The BBC reports:
The media's portrayal of young women as sex objects harms girls' mental and physical health, US experts warn.
Magazines, television, video games and music videos all have a detrimental effect, a task force from the American Psychological Association reported.
Sexualisation can lead to a lack of confidence with their bodies as well as depression and eating disorders.
Such images also have a negative effect on healthy sexual development in girls, the researchers said.
First, a big "duh". Is there any question that the presenting hypersexualized media to adolescents will harm them somehow? Whoever signed off on the Bratz product line -- targeted at elementary school girls -- should be examined for sociopathic tendencies.
I have no doubt that the barrage of impossibly sexualized images assaulting grade school girls harms them. None at all. It's a crass, commercial assault on girlhood.
But this assault doesn't harm only girls. Young boys are targeted as well. For every girl who grows up thinking that womanhood means having the same measurements as a Barbie doll, there's now a boy growing up who thinks that real women look like Lara Croft.
Boys have leaped over the air-brushed and sanitized pictures of young starlets into a digital world of impossibly perfect proportions, where bikini chicks play volleyball on the beach with a body structure that makes an upright posture less likely for the athletes than for your average sauropod.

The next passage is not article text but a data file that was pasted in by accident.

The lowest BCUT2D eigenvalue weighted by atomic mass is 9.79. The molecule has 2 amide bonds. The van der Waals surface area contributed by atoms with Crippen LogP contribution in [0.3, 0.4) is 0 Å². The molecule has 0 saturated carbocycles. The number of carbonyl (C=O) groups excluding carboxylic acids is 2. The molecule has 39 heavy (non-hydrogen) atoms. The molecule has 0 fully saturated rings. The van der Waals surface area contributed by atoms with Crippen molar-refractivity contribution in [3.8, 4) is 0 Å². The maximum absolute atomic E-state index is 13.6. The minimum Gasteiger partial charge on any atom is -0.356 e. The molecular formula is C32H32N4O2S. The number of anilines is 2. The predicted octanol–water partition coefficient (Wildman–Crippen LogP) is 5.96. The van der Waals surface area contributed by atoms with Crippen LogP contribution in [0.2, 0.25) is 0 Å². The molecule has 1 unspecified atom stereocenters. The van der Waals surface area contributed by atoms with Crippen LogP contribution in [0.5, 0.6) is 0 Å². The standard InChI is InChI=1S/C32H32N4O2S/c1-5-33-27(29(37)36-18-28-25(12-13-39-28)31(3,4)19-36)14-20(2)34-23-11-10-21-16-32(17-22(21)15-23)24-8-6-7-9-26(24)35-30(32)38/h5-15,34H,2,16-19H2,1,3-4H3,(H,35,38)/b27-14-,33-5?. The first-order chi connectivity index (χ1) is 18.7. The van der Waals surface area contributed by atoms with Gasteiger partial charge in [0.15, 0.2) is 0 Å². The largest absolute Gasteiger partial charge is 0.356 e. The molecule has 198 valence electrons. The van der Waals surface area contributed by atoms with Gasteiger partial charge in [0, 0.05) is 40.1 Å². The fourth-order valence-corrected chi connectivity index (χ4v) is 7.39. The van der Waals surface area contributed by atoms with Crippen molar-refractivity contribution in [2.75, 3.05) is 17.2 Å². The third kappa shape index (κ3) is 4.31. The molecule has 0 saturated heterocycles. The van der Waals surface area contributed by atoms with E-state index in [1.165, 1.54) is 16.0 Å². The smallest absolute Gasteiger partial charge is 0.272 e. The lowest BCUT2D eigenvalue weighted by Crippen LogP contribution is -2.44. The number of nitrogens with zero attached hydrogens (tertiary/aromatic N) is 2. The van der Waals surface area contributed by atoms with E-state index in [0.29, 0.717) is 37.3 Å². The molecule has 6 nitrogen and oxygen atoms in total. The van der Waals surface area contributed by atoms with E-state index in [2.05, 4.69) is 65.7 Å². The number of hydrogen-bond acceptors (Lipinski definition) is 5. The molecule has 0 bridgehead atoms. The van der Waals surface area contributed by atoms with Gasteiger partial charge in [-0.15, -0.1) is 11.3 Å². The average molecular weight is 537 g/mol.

I could not agree more with your assessment. But the problem is that sex sells, sells well, and this will never change. So what do we do?
By 11:42 AM, at
I have no idea. I'd love to just ban everything that I think is indecent or inappropriate, but that's neither practical nor constitutional.
Public television is one great solution. Public television produces great shows for the very young. There are fewer good shows on public TV once kids get a little older. Big Bird can't compete with Sandy Squirrel.
Another solution is better information, earlier, to parents about the shows their kids watch and the games they purchase. Xtreme Beach Volleyball is already rated M for Mature, but I wonder how many parents even look at the game rating when they are buying a volleyball game?
What bugs me most is how young the target audience is. Why are my six year olds being induced to buy dolls that look like cheap hookers? Sure Barbie has always had an impossible figure but for the most part she has usually dressed and "acted" like a fairly regular person. (I've always thought the concern about body image based solely on chesty dolls was a bit over hyped. I grew up playing with GI Joes (the old kind, Barbie height and with real hair) and never thought I needed to have six pack abs. The fact that I do have them is just a coincidence.)
I think Barbie has taken some criticism to heart about their dolls. The "math is hard" doll comes to mind. Ms. Hammer has pre-approved the Barbie dolls in the home so that they are more reasonable facsimiles of actual human body structures.
That said, I think that GI Joes remain "action figures" while Barbies remain "dolls". Children interact with the toys different. GI Joes blow stuff up. Barbies are dressed up for Avril Lavigne dance parties.